More than a fortnight ago, Brad Fregger’s inaugural piece at America’s Right was an interesting one in that it was half-article, half-interview. Regardless, “The Promise of the Electric Vehicle” sparked a bit of controversy (which will be more apparent once the 34 comments finally import from the old site), and I was thrilled yesterday when I received another piece of writing from the good professor. So, as this is his first traditional work here at AR, I’d like to formally introduce Brad Fregger as the newest contributor here. Now, if I could only get this place figured out enough to get the contributor information up-to-date . . . –Jeff
It is surprising that many experts don’t seem to understand that we are fighting the war with terrorism on two fronts, and that doesn’t include the actual engagements in Iran and Afghanistan. This should have become extremely obvious with the massacre at Fort Hood and most recently the Northwest Airlines incident. For example, as reported on the Houston Chronicle website:
The FBI said today that it appears Maj. Nidal Malik Hasan acted alone in the Fort Hood shootings, and was not involved in terrorist activities when a joint terrorism task force crossed paths with him last year. “At this point, there is no information to indicate Major Nidal Malik Hasan had any co-conspirators or was part of a broader terrorist plot,” the FBI said in a statement.
There is some hope in that the Obama administration has indeed recognized the Northwest Airlines incident as a terrorist attack. However, it is interesting that foiled attacks seem to be quickly labeled as “attempted terrorist attacks” while successful attacks need more research and receive a token “we mustn’t jump to conclusions here.”
The FBI isn’t the only organization or individual that assumes that an attack or attempted attack isn’t terrorist activity unless there are “co-conspirators” or an instance that “was part of a broader terrorist plot.” This is dangerous thinking, leaving us wide open to the fear, pain, and suffering which could easily be caused by “lone wolves” with only one goal in mind — killing as many of the “infidels” as possible before being sent to heaven and their reward. Read “infidels” as American citizens, including women and children; the Jihadists don’t discriminate.
The danger potential of fanatical Muslims has been known for decades, even though most of the general public has only been aware of this danger since the morning of September 11, 2001. The Muslim faith is mainly a peaceful and open faith, as accepting of other religions as most Western religions are. Mohammad, even though he considered it to be the wrong spiritual path, allowed people to worship in their own faith, even allowing Christian churches and Jewish synagogues to be built. However, only Muslims could rule — which was pretty much standard practice in those days, regardless of the religion.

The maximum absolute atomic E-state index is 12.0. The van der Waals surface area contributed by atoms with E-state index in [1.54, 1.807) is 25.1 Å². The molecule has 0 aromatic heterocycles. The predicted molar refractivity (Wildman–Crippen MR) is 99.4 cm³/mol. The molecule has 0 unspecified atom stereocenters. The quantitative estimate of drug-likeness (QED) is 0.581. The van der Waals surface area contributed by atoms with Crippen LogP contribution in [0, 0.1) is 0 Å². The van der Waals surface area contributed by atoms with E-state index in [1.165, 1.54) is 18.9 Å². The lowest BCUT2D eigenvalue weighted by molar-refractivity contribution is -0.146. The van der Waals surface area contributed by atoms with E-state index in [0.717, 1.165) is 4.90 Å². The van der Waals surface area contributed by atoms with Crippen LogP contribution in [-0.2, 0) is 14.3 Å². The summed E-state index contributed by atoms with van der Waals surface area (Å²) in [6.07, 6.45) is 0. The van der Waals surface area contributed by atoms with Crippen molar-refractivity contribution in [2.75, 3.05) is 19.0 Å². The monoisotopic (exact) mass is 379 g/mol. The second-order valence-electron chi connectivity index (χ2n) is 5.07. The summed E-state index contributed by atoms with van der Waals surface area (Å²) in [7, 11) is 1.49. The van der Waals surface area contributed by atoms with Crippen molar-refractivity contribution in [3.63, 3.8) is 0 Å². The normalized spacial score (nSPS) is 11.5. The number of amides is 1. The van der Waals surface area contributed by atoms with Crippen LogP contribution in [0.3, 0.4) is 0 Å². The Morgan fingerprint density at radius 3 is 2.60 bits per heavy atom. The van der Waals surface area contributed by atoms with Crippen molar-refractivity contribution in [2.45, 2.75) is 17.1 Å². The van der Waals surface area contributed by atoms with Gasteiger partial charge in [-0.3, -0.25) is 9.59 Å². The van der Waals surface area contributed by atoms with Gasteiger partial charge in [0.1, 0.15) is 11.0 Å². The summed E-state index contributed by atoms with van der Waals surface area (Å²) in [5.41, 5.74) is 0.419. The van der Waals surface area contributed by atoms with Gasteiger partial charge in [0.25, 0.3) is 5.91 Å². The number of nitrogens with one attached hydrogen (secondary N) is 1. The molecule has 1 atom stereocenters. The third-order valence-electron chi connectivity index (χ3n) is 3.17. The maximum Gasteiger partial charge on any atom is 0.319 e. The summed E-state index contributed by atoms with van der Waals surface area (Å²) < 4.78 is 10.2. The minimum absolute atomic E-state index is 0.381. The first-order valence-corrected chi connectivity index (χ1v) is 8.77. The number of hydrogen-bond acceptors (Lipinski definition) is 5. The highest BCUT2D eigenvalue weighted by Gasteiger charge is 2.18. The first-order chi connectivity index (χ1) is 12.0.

Nevertheless, the dream of a global Caliphate where all peoples are ruled by Islamic law has been the objective of jihadists for decades. We’ve also known for decades that there is a branch of the Muslim faith that is determined to rule the world according to their interpretation of Mohammad’s writings, and that all jihadists have the responsibility to do whatever is in their power to bring this about. So, why don’t the experts realize that we are fighting the war on terrorism on two fronts? There is little doubt as to the existence of groups planning terrorist attacks against freedom around the world, but there is little acceptance that the Muslim fanatics are also strongly encouraging individuals to fight their own battles in the name of Allah. The Associated Press, for example, reported on a posting on a fanatical Imam’s web site:
The posting on the Web site for Anwar al Awlaki, who was a spiritual leader at two mosques where three 9/11 hijackers worshipped, said American Muslims who condemned the attacks on the Texas military base last week are hypocrites who have committed treason against their religion. Awlaki said the only way a Muslim can justify serving in the U.S. military is if he intends to “follow in the footsteps of men like Nidal.”
In other words, if you are a follower of Anwar al Awlaki’s version of the Muslim faith, and you serve in the U.S. military, you should do as Maj. Nidal Malik Hasan did and, when the opportunity presents itself, kill as many “infidels” as you can. This statement neither condemns nor speaks for the vast majority of Muslims across the globe. The small minority who do in fact support Jihadists activities are still many in number, and we do need to identify them and ensure they do not have the freedom of movement and privacy that all other U.S. citizens have a right to, regardless of their religion.
The Imams of Anwar al Awlaik’s ilk are preaching to individuals, commanding them to be true to the Muslim faith, to act on their own if they must — but, ultimately, their objective must be to cause as much pain and suffering as possible to the “infidels.” To us.
This is the second front of the war on terrorism and it is just as dangerous as the first, considering the fear, pain, and suffering that it could bring to the United States, our communities, our families, and our people.
A good friend of mine, losing faith in the ability of humanity to survive, once told me: “In the beginning, the tools of war were such that each battle was one man against another. Then, better weapons were developed and one man could kill many. Now, our technology has increased to the point where one man can kill hundreds, even thousands, soon millions, and ultimately the whole world. Once this is possible, there will be that one man who will make that choice.
We cannot afford to forget the second front of the war on terrorism.
Brad Fregger is a Texas-based writer, professor and publisher with a Master’s Degree in Futuristics. He has been writing for America’s Right since December 2009.